A Review of Standards for Pedestrian Slip Resistance Testing
There are a number of floor slip test methods established by standards-setting organizations that assess pedestrian slip resistance. Here we’ll review the most widely known and current ones. They are distinguished by the devices used in the testing. Terms such as DCOF rating, coefficient of friction, slip coefficient, slip resistance rating, and friction coefficient all refer to the same thing – a scientific measure of the slip resistance of a flooring surface for pedestrians.
The Brungraber Mark II and English XL tribometers had provisional standards published by the American Society for Testing and Materials (ASTM). They never met the ASTM requirements for precision, and the ASTM withdrew them with no replacements after ten years of waiting for a precision statement to be submitted for either instrument. A more recent version of the Mark II, the Brungraber Mark IIIB, has never been the subject of an official published or peer-reviewed standard. These devices seem to be used mainly by “expert witnesses” (or “expert court liars”) who wish to somehow make a case for their client. The gadgets do not have applicable official standards in other countries either, and thus are not backed by any standards-setting organization anywhere in the world.
The BOT-3000E slip test device has standards issued by the American National Standards Institute (ANSI). Some have expired. The current one favored by the manufacturer of the instrument, and by Tile Council of North America (TCNA), is ANSI A326.3. We do not recommend using ANSI A326.3 or the BOT-3000E alone for assessing the slip resistance of a floor. The TCNA is famous for promoting slip resistance tests that are easy to “pass” so as to help American tile manufacturers, not building owners. Previous standards (still being sold) for the device include B101.1, B101.3, and A137.1. ANSI A326.3, it should be noted, does not yet have a standard using a softer rubber that would be helpful for measuring barefoot areas.
The most widely accepted test method is known as the “British” Pendulum tester, which was invented by the U.S. National Bureau of Standards and has been in constant use for pedestrian traction since 1971. It is the subject of ASTM Standard E303, has been endorsed by Ceramic Tile Institute of America since 2001, and was validated against human traction testing by the University of Southern California Medical Center’s Department of Biokinesiology & Physical Therapy.
The pendulum has for years been established as an official national standard for pedestrian traction in at least 50 nations including (but not limited to) Australia, Belgium, China, Czech Republic, Denmark, Dubai, Egypt, France, Germany, Greece, Hungary, Iceland, India, Ireland, Israel, Italy, Luxembourg, Netherlands, New Zealand, Norway, Poland, Portugal, Romania, Russia, Singapore, Spain, Sweden, Switzerland, Tunisia, Turkey, Ukraine, the United Kingdom, and the United States of America. The American test method for the pendulum slip resistance test device is called ASTM E303-22.
An advantage of the pendulum is that its safety standard — the minimum wet Pendulum Test Value that is considered safe — is not “one size fits all”, but has some 40 long-standing situation-specific minimums, for example for external level surfaces, external ramps (mild and steep), commercial kitchens, swimming pool decks, external stairways, hospital bathrooms, etc. What is safe for a 10th-floor indoor elevator lobby may not be safe for a communal shower room or pool deck. This is floor slip resistance testing for the 21st century.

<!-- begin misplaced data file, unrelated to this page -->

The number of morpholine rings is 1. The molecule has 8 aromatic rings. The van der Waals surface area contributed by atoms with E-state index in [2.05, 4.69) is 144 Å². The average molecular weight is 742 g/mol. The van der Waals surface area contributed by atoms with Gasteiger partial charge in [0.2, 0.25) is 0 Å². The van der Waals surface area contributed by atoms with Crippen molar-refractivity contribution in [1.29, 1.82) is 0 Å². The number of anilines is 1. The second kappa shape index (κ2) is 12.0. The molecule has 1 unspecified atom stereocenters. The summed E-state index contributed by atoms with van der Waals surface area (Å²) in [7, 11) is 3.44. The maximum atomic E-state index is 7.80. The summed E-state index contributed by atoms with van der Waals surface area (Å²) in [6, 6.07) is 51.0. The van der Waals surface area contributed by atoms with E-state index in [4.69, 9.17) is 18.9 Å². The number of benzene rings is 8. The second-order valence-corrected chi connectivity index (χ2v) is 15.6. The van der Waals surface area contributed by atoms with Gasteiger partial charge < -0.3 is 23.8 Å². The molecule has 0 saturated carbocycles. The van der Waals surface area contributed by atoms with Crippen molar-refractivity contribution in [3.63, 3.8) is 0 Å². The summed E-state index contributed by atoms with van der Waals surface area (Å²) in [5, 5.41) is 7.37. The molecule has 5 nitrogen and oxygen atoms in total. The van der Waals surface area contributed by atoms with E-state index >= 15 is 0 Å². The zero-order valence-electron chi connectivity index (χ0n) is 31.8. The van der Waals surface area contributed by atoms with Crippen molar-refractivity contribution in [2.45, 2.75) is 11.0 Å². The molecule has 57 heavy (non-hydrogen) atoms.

The rubber the pendulum uses to simulate shoe heels or bare feet can be hard or soft, with appropriate safety standards for each. Hard rubber is obviously not a good medium for representing bare feet. Soft, flexible media (like skin) can flow around the micro-rough features of a surface that give it good wet slip resistance when hard media (standard shoe soles) are concerned. Therefore a swimming pool deck, for instance, should be tested with soft rubber as well as a hard rubber to see what the real-world slip resistance will be for people wearing shoes as well as people walking barefoot.
The pendulum is also used in the test for Sustainable Slip Resistance established by McDonalds Restaurants after years of research. This test assesses how durable wet slip resistance of flooring is likely to be after many pedestrians have walked it. Another use of the pendulum is for dry testing of gym floors used for basketball, volleyball, etc. in ASTM F2772.
It is extremely important to consider precision when deciding which slip resistance test instruments offer valid results for assessing real-world pedestrian safety. There are instruments that have been developed only to aid in legal defense in the USA, and these instruments allow the user to get whatever answer they are being paid to get for the lawyer who has hired the “expert.” Valid instruments will have international acceptance, have published, peer-reviewed official test standards, and will have been shown to have acceptable precision in interlaboratory studies. The pendulum slip resistance tester meet these criteria, whereas the Brungraber Mark IIIB and English XL devices do not.
Want to win a lawsuit at any cost? Hire someone with a Brungraber Mark IIIB. The device has no published standard anywhere on earth and can get you the result you need to put together an unscrupulous win-at-all-costs case. Want to know if your floor is actually slippery or not using real science? Use a device with an official published standard for its use, such as the pendulum slip resistance tester or the SlipAlert Tribometer.
Great article, very useful!